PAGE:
A s part of the Serengeti–Mara ecosystem, the Naboisho area in southern Kenya sees tens of thousands of wildebeest and zebra pass through the landscape each year. But the area began experiencing pressure from uncontrolled development and overgrazing. With the assistance of a few operators, among them ecotourism operator Asilia, the Maasai landowners in Naboisho formed a conservancy in 2010— eventually transforming a degraded landscape into a prime tourism destination.
In July 2015, the first class of dogs graduated from the African Wildlife Foundation’s (AWF) unique anti-trafficking program, the Conservation Canine Programme. The eight graduates are currently stationed in airports and seaports in Kenya and Tanzania, working closely with the wildlife authorities to diligently detect wildlife products bound for international travel. The enthusiastic canines sniff their way throughout these highly trafficked venues, searching high and low for contraband wildlife products.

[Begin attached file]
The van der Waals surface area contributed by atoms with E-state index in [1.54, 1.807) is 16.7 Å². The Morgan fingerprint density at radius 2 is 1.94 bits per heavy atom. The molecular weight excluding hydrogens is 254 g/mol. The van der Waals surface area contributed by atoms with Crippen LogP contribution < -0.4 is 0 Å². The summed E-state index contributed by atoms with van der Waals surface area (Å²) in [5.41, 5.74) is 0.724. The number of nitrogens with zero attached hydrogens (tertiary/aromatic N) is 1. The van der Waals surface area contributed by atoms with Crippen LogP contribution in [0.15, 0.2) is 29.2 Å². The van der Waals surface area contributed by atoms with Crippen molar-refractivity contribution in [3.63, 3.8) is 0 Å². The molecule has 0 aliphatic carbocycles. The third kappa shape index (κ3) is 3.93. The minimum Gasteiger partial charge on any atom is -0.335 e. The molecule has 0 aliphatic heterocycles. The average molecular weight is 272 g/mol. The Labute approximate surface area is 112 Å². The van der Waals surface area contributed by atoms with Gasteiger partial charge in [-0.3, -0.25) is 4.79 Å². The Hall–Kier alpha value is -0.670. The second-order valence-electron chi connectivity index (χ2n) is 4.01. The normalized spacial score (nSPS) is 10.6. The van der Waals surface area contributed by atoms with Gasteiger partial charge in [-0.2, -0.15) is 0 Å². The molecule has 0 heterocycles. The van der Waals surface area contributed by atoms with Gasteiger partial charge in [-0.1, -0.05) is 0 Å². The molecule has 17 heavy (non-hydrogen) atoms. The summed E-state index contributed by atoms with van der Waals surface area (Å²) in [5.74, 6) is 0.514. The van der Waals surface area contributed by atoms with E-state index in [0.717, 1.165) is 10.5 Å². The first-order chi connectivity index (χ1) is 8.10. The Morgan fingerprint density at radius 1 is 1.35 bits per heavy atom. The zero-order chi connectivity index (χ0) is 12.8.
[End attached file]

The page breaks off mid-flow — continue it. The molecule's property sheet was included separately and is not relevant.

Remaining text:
In two weeks an AWF delegation will join thousands of people from around the globe in Paris for the 21st Conference of Party on Climate Change. AWF is strongly urging all parties to support a binding and universal agreement on climate change.
It is no way to kick off World Rhino Day. Little Bahati, from Kenya’s Tsavo National Park, had already been the victim of rhino poachers when they shot and killed his mother last year, taking her horns and orphaning the defenceless rhino calf.
Dick worked his way through the luggage with methodical and focused movements and quickly identified what he was looking for—a smuggled illegal piece of ivory. His speed and agility are the sure-fire skills that will help tremendously in combatting the illegal wildlife trade that is ravishing the wildlife populations of Africa.